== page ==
There have been several attempts made to the appreciation of remote sensing and GIS for the study of vectors, biodiversity, vector presence, vector abundance and the vector-borne diseases with respect to space and time. This study was made for reviewing and appraising the potential use of remote sensing and GIS applications for spatial prediction of vector-borne diseases transmission. The nature of the presence and the abundance of vectors and vector-borne diseases, disease infection and the disease transmission are not ubiquitous and are confined with geographical, environmental and climatic factors, and are localized. The presence of vectors and vector-borne diseases is most complex in nature, however, it is confined and fueled by the geographical, climatic and environmental factors including man-made factors. The usefulness of the present day availability of the information derived from the satellite data including vegetation indices of canopy cover and its density, soil types, soil moisture, soil texture, soil depth, etc. is integrating the information in the expert GIS engine for the spatial analysis of other geoclimatic and geoenvironmental variables. The present study gives the detailed information on the classical studies of the past and present, and the future role of remote sensing and GIS for the vector-borne diseases control. The ecological modeling directly gives us the relevant information to understand the spatial variation of the vector biodiversity, vector presence, vector abundance and the vector-borne diseases in association with geoclimatic and the environmental variables. The probability map of the geographical distribution and seasonal variations of horizontal and vertical distribution of vector abundance and its association with vector -borne diseases can be obtained with low cost remote sensing and GIS tool with reliable data and speed.

  5. Intravenous injection of a foamy virus vector to correct canine SCID-X1.

    Science.gov (United States)

    Burtner, Christopher R; Beard, Brian C; Kennedy, Douglas R; Wohlfahrt, Martin E; Adair, Jennifer E; Trobridge, Grant D; Scharenberg, Andrew M; Torgerson, Troy R; Rawlings, David J; Felsburg, Peter J; Kiem, Hans-Peter

    2014-06-05

    Current approaches to hematopoietic stem cell (HSC) gene therapy involve the collection and ex vivo manipulation of HSCs, a process associated with loss of stem cell multipotency and engraftment potential. An alternative approach for correcting blood-related diseases is the direct intravenous administration of viral vectors, so-called in vivo gene therapy. In this study, we evaluated the safety and efficacy of in vivo gene therapy using a foamy virus vector for the correction of canine X-linked severe combined immunodeficiency (SCID-X1). In newborn SCID-X1 dogs, injection of a foamy virus vector expressing the human IL2RG gene resulted in an expansion of lymphocytes expressing the common γ chain and the development of CD3(+) T lymphocytes. CD3(+) cells expressed CD4 and CD8 coreceptors, underwent antigen receptor gene rearrangement, and demonstrated functional maturity in response to T-cell mitogens. Retroviral integration site analysis in 4 animals revealed a polyclonal pattern of integration in all dogs with evidence for dominant clones. These results demonstrate that a foamy virus vector can be administered with therapeutic benefit in the SCID-X1 dog, a clinically relevant preclinical model for in vivo gene therapy.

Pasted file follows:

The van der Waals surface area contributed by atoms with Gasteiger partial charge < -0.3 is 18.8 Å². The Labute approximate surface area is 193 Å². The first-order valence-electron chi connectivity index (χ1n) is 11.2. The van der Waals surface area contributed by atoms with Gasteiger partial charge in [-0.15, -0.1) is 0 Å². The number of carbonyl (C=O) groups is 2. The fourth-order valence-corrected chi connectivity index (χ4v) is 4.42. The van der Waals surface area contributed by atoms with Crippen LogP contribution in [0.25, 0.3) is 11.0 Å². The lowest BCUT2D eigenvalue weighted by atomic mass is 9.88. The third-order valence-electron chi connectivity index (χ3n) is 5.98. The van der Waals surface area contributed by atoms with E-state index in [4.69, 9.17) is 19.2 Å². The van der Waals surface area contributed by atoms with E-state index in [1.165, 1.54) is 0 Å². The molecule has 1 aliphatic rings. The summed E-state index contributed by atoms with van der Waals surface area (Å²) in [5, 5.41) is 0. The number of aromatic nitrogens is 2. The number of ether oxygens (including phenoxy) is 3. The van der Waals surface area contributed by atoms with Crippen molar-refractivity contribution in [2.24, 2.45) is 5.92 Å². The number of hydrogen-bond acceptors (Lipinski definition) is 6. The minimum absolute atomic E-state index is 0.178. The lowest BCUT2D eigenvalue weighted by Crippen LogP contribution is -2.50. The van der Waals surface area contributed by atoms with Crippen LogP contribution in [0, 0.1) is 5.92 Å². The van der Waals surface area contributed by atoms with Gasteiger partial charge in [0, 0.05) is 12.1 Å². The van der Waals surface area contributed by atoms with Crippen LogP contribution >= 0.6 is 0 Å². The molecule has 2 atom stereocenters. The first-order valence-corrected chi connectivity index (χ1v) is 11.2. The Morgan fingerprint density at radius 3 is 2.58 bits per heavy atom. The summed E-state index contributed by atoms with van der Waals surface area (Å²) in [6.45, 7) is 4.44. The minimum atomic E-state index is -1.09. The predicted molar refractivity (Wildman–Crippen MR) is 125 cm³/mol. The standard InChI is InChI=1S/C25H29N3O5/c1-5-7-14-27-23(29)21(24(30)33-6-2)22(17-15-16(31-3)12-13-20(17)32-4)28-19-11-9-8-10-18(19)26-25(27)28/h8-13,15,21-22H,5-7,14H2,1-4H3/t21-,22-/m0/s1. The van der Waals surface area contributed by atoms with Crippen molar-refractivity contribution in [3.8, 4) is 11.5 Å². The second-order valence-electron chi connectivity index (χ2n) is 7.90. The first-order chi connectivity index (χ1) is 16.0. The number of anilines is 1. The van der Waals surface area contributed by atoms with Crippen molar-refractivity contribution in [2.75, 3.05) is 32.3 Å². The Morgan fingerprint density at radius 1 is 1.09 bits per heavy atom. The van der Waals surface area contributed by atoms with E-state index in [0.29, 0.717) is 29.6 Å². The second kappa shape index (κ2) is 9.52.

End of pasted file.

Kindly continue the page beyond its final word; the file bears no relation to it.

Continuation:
6. Integrated pest management and allocation of control efforts for vector-borne diseases

    Science.gov (United States)

    Ginsberg, H.S.

    2001-01-01

    Applications of various control methods were evaluated to determine how to integrate methods so as to minimize the number of human cases of vector-borne diseases. These diseases can be controlled by lowering the number of vector-human contacts (e.g., by pesticide applications or use of repellents), or by lowering the proportion of vectors infected with pathogens (e.g., by lowering or vaccinating reservoir host populations). Control methods should be combined in such a way as to most efficiently lower the probability of human encounter with an infected vector. Simulations using a simple probabilistic model of pathogen transmission suggest that the most efficient way to integrate different control methods is to combine methods that have the same effect (e.g., combine treatments that lower the vector population; or combine treatments that lower pathogen prevalence in vectors). Combining techniques that have different effects (e.g., a technique that lowers vector populations with a technique that lowers pathogen prevalence in vectors) will be less efficient than combining two techniques that both lower vector populations or combining two techniques that both lower pathogen prevalence, costs being the same. Costs of alternative control methods generally differ, so the efficiency of various combinations at lowering human contact with infected vectors should be estimated at available funding levels. Data should be collected from initial trials to improve the effects of subsequent interventions on the number of human cases.

  7. Seven challenges for modelling indirect transmission: Vector-borne diseases, macroparasites and neglected tropical diseases

    Directory of Open Access Journals (Sweden)

    T. Déirdre Hollingsworth

    2015-03-01